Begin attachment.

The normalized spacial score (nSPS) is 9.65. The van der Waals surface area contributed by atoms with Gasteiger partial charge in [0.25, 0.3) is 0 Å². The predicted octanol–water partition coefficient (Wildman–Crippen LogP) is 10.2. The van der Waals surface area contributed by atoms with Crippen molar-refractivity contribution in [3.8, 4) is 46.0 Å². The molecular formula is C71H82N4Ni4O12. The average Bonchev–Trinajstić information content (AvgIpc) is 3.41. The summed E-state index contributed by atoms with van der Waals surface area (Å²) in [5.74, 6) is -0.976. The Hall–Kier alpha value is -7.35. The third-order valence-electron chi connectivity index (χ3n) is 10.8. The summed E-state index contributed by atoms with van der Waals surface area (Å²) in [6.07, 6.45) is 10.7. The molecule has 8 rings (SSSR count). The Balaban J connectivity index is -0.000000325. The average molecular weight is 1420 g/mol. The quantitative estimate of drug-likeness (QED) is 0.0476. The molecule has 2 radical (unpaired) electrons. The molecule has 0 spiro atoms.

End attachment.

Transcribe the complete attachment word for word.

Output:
The normalized spacial score (nSPS) is 9.65. The van der Waals surface area contributed by atoms with Gasteiger partial charge in [0.25, 0.3) is 0 Å². The predicted octanol–water partition coefficient (Wildman–Crippen LogP) is 10.2. The van der Waals surface area contributed by atoms with Crippen molar-refractivity contribution in [3.8, 4) is 46.0 Å². The molecular formula is C71H82N4Ni4O12. The average Bonchev–Trinajstić information content (AvgIpc) is 3.41. The summed E-state index contributed by atoms with van der Waals surface area (Å²) in [5.74, 6) is -0.976. The Hall–Kier alpha value is -7.35. The third-order valence-electron chi connectivity index (χ3n) is 10.8. The summed E-state index contributed by atoms with van der Waals surface area (Å²) in [6.07, 6.45) is 10.7. The molecule has 8 rings (SSSR count). The Balaban J connectivity index is -0.000000325. The average molecular weight is 1420 g/mol. The quantitative estimate of drug-likeness (QED) is 0.0476. The molecule has 2 radical (unpaired) electrons. The molecule has 0 spiro atoms.